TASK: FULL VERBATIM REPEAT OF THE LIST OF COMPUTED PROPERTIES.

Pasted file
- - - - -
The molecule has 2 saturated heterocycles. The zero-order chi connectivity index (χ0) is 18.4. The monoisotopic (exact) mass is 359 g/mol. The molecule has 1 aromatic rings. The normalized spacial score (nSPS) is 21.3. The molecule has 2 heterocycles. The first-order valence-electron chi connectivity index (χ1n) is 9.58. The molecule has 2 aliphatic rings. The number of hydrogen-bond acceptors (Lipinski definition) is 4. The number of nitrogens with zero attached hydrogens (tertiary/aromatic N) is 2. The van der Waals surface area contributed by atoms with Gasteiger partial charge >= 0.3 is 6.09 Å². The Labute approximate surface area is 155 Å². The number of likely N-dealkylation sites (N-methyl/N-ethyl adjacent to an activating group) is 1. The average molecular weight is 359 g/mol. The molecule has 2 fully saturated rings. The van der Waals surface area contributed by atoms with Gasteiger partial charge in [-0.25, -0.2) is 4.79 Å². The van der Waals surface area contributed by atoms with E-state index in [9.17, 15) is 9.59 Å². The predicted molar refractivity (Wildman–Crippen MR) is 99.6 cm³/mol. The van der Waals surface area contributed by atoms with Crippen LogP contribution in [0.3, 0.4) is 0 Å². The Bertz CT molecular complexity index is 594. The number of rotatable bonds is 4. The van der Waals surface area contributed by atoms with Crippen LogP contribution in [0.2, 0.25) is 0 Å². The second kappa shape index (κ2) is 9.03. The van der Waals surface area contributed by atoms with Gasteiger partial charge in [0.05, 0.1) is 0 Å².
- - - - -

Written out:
The molecule has 2 saturated heterocycles. The zero-order chi connectivity index (χ0) is 18.4. The monoisotopic (exact) mass is 359 g/mol. The molecule has 1 aromatic rings. The normalized spacial score (nSPS) is 21.3. The molecule has 2 heterocycles. The first-order valence-electron chi connectivity index (χ1n) is 9.58. The molecule has 2 aliphatic rings. The number of hydrogen-bond acceptors (Lipinski definition) is 4. The number of nitrogens with zero attached hydrogens (tertiary/aromatic N) is 2. The van der Waals surface area contributed by atoms with Gasteiger partial charge >= 0.3 is 6.09 Å². The Labute approximate surface area is 155 Å². The number of likely N-dealkylation sites (N-methyl/N-ethyl adjacent to an activating group) is 1. The average molecular weight is 359 g/mol. The molecule has 2 fully saturated rings. The van der Waals surface area contributed by atoms with Gasteiger partial charge in [-0.25, -0.2) is 4.79 Å². The van der Waals surface area contributed by atoms with E-state index in [9.17, 15) is 9.59 Å². The predicted molar refractivity (Wildman–Crippen MR) is 99.6 cm³/mol. The van der Waals surface area contributed by atoms with Crippen LogP contribution in [0.3, 0.4) is 0 Å². The Bertz CT molecular complexity index is 594. The number of rotatable bonds is 4. The van der Waals surface area contributed by atoms with Crippen LogP contribution in [0.2, 0.25) is 0 Å². The second kappa shape index (κ2) is 9.03. The van der Waals surface area contributed by atoms with Gasteiger partial charge in [0.05, 0.1) is 0 Å².